He added: “The year 2009 appears to be a tragic turning point. Boko Haram, an assemblage of heartless individuals, took it upon itself to bring evil upon our country. They have in their mission, turned women to widows and reduced children to orphans.
“They have killed and maimed and struck fear into law-abiding citizens. They have destroyed villages, attacked property and terminated people’s livelihoods without a care in the world. They have engaged our security agencies in a meaningless warfare that has wasted unimaginable human and material resources.”
“The reality today is that, we are confronted with individuals whose minds have been so twisted and tutored to believe they are doing God a service.”
“For those who take pleasure in seeing innocent human beings in pains, to see limbs being shattered and blood flowing in all direction after terror attacks, we say, you shall have no hiding place. Nigerians will expose you. The people of conscience around the world have rejected you.”
Jonathan praised the countries backing Nigeria to fight the insurgency and this country’s neighbours for their co-operation.
He said: “This has given us more fillip and we are confident that the days of Boko Haram are numbered. It is now just a matter of time. Our war against terrorism is gathering momentum. When you read about bombing incidents in the mass media, they may come across to those not directly affected as mere statistics. As the old proverb says, when you carry another man’s coffin, it looks like an ordinary log of wood.”
“But to us, fathers and mothers, and the families of the victims, they are not just numbers. They are human beings – sons and daughters, uncles, nieces, nephews, brothers, sisters and indeed, fathers and mothers! They are Nigerians!! They are individuals with dreams and aspirations, noble Nigerians who love their country.”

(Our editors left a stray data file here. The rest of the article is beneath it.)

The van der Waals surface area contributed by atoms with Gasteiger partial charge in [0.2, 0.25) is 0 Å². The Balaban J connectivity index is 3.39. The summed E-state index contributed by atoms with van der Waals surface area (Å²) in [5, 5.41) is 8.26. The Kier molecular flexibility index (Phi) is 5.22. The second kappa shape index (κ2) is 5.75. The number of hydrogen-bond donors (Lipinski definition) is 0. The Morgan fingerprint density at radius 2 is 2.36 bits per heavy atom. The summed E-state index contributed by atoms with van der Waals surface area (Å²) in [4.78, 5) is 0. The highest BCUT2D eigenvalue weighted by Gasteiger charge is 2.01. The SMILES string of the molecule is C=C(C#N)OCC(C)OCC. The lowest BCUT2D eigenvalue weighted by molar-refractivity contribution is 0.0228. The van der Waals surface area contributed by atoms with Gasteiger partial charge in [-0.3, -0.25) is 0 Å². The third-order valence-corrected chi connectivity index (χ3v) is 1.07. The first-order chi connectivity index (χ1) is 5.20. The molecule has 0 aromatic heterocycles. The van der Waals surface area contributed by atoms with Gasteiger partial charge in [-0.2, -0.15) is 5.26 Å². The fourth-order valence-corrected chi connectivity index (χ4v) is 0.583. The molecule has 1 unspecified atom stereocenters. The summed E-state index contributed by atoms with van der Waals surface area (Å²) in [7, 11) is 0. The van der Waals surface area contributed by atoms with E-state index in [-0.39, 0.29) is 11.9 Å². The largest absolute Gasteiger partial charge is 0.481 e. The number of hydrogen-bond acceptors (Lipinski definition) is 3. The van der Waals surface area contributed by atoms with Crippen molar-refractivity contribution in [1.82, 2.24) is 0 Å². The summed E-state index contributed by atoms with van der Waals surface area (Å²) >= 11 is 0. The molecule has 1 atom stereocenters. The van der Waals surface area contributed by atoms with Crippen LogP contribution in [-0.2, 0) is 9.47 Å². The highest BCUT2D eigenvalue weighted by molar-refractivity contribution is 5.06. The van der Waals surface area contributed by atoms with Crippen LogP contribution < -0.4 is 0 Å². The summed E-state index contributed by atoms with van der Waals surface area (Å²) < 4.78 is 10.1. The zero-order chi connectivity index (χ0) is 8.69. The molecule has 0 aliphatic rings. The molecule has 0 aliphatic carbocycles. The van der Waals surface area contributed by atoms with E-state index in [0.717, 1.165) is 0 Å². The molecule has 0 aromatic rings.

According to him, the Victims Support Fund Committee will help to mobilise collective efforts and resources in support of the victims.
He urged Nigerians and non-Nigerians, individuals and cooperate bodies, to give generously to the Fund.
The committee is to
•identify sources and ways of raising sustainable funding to support victims of terror activities;
•develop appropriate strategies for the fund raising;
•ascertain the persons, communities, facilities and economic assets affected by terror activities;
•assess and determine the appropriate support required in each case;
•manage, disburse and/or administer support to the victims as appropriate;
•address related challenges as may be appropriate; and
•advise the Government on other matter(s) necessary or incidental to support victims of terror activities.
Giving the vote of thanks, National Security Adviser (NSA) Col. Sambo Dasuki, assured the committee that the Federal Government would win the war against terror.
He said: “Sir, you gave me a very difficult task after Gen. Danjuma’s statement. The only thing I will do is thank them for agreeing to serve and assure them that we will win the war.”
“But there are some very hard choices that would have to be made. We have to been more concern about the lives of a few versus the condition of a few million. The decision has to be made soon. This is not the first time we have been challenged by very senior Nigerians about the need to end this.